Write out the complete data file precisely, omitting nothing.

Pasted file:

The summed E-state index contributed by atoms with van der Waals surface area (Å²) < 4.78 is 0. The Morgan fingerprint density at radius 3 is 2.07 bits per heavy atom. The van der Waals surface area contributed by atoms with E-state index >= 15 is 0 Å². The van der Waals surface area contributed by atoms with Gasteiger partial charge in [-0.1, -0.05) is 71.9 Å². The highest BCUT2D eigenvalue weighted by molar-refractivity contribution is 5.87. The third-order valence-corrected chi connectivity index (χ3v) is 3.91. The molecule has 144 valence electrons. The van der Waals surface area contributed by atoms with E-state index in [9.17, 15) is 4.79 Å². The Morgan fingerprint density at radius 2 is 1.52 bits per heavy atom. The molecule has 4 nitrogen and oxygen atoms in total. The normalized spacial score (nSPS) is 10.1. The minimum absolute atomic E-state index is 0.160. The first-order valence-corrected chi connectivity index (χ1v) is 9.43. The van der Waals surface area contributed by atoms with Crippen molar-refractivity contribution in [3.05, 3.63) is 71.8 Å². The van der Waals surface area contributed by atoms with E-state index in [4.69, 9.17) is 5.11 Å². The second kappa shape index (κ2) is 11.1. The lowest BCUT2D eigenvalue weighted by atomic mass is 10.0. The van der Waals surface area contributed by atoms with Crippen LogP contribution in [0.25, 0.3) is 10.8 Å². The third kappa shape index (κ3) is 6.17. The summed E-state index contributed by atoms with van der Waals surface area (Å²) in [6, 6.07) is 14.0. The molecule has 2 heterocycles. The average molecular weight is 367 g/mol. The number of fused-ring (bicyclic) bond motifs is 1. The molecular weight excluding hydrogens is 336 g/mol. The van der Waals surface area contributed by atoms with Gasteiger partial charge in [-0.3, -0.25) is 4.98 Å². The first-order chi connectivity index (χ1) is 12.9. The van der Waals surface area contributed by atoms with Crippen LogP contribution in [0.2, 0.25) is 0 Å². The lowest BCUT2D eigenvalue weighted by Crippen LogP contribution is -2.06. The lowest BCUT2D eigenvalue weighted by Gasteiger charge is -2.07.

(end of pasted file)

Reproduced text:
The summed E-state index contributed by atoms with van der Waals surface area (Å²) < 4.78 is 0. The Morgan fingerprint density at radius 3 is 2.07 bits per heavy atom. The van der Waals surface area contributed by atoms with E-state index >= 15 is 0 Å². The van der Waals surface area contributed by atoms with Gasteiger partial charge in [-0.1, -0.05) is 71.9 Å². The highest BCUT2D eigenvalue weighted by molar-refractivity contribution is 5.87. The third-order valence-corrected chi connectivity index (χ3v) is 3.91. The molecule has 144 valence electrons. The van der Waals surface area contributed by atoms with E-state index in [9.17, 15) is 4.79 Å². The Morgan fingerprint density at radius 2 is 1.52 bits per heavy atom. The molecule has 4 nitrogen and oxygen atoms in total. The normalized spacial score (nSPS) is 10.1. The minimum absolute atomic E-state index is 0.160. The first-order valence-corrected chi connectivity index (χ1v) is 9.43. The van der Waals surface area contributed by atoms with Crippen molar-refractivity contribution in [3.05, 3.63) is 71.8 Å². The van der Waals surface area contributed by atoms with E-state index in [4.69, 9.17) is 5.11 Å². The second kappa shape index (κ2) is 11.1. The lowest BCUT2D eigenvalue weighted by atomic mass is 10.0. The van der Waals surface area contributed by atoms with Crippen LogP contribution in [0.25, 0.3) is 10.8 Å². The third kappa shape index (κ3) is 6.17. The summed E-state index contributed by atoms with van der Waals surface area (Å²) in [6, 6.07) is 14.0. The molecule has 2 heterocycles. The average molecular weight is 367 g/mol. The number of fused-ring (bicyclic) bond motifs is 1. The molecular weight excluding hydrogens is 336 g/mol. The van der Waals surface area contributed by atoms with Gasteiger partial charge in [-0.3, -0.25) is 4.98 Å². The first-order chi connectivity index (χ1) is 12.9. The van der Waals surface area contributed by atoms with Crippen LogP contribution in [0.2, 0.25) is 0 Å². The lowest BCUT2D eigenvalue weighted by Crippen LogP contribution is -2.06. The lowest BCUT2D eigenvalue weighted by Gasteiger charge is -2.07.